Waking up in a cold, stark jail cell, a bruised and battered man has no memory of what landed him where he is. What's more, he has no memory of who he is. An officer enlightens him: the identification found on his person purports him to be one Jeffrey Adams of Des Moines, Iowa, now in the Big Apple and accused of stirring up trouble in one of its watering holes the night before. Jeffrey Adams? Des Moines? Nothing sounds familiar to this alleged barroom brawler.
Soon enough "Jeffrey" discovers his true identity: Valentine Haines. The late Valentine Haines, in fact, presumed dead in an early morning explosion that rocked the midtown offices of Syntec Bank, where Val was scheduled to attend a breakfast meeting with a colleague and several bank officials. As his memory begins to return, Val suspects that the explosion was no accident and that he's better off laying low and playing dead until he figures out why his name was included on the Syntec hit list. In reality, he does know; he's now the only person alive who can bring down Insignia, the Orlando-based company he works for, by exposing a $422 million scam designed to leave its investors and employees with nothing while making a few people very, very wealthy.
Throughout the book, it's clear that two top officials of Insignia, Terrance D'Arcy and Don Winslow, are the bad guys, or rather, two of the bad guys. What's not so clear is whether Val --- whom I never got a solid handle on, by the way --- is a good guy or just another bad guy in disguise. Eventually, that all gets sorted out, but the slow unraveling of Val's involvement in the embezzlement scheme is one of the book's strong points. How T. Davis Bunn managed to combine the gradual unfolding of a key plot element like that with a fast-paced, supercharged story is beyond me, but that's exactly what he did. The action travels at breathtaking speed between Orlando, New York, and the isle of Jersey off the coast of England, making for a truly suspenseful read.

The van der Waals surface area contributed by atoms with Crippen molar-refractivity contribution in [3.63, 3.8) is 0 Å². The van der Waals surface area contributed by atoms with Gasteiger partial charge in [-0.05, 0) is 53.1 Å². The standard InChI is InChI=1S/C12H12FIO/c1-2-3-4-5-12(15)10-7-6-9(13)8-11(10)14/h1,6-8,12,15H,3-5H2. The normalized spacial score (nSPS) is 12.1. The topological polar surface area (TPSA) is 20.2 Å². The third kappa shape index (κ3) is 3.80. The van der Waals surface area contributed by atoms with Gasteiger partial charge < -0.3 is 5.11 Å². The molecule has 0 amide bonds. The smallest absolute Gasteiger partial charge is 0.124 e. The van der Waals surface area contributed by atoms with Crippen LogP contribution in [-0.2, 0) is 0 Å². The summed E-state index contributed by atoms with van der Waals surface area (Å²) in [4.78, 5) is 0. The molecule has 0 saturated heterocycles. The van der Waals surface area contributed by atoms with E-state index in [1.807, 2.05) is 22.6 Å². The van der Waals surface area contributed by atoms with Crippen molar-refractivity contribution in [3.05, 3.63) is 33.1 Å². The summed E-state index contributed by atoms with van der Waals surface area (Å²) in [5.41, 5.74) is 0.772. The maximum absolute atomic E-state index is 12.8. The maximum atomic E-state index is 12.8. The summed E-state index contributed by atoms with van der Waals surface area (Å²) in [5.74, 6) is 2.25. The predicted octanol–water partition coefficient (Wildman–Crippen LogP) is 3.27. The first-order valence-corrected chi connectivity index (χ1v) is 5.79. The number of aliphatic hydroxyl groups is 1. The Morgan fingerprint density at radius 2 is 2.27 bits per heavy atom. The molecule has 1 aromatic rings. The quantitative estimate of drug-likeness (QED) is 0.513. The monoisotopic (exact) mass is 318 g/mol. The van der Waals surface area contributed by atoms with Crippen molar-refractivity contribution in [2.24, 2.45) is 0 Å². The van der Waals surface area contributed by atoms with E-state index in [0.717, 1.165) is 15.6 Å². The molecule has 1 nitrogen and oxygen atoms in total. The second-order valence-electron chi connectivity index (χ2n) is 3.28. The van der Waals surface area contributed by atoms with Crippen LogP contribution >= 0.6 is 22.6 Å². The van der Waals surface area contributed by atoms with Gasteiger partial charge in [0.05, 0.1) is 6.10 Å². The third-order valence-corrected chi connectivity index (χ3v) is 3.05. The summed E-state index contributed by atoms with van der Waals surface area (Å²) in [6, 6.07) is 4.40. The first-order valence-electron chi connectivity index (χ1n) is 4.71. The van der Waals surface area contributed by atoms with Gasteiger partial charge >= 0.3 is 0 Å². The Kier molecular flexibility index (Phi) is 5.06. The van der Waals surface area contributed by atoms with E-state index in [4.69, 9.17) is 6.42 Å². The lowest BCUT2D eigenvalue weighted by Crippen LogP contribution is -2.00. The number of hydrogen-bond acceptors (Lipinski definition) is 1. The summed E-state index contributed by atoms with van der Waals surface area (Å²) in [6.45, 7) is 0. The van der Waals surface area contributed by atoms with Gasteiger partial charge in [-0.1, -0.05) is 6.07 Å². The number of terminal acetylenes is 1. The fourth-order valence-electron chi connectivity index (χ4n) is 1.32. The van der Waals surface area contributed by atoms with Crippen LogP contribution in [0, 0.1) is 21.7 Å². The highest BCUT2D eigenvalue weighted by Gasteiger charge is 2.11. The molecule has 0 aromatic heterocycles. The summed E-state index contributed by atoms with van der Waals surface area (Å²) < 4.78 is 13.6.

The book does have its problems, though. When Val hacks into his old email account --- disabled by his Insignia foes --- he discovers a message from a woman named Audrey who is apparently a romantic interest but somehow also connected to Insignia. That connection is later clarified, but whatever relationship Val and Audrey had in the past remains murky right to the end, even after their attraction to each other is rekindled. And then there are nagging questions about that night in the bar when Val/Jeffrey ended up in jail; Bunn gives no clue as to what happened --- why Val was there, what precipitated the fight, or how the unexplained and huge wad of cash he had in his pocket survived a run-in with drunken thugs.
If dangling plot points and unanswered questions don't bother you all that much --- if the main storyline is all you're after --- then THE LAZARUS TRAP should prove to be a satisfying read. It's definitely a winner for fans of suspense.
Reviewed by Marcia Ford on April 11, 2006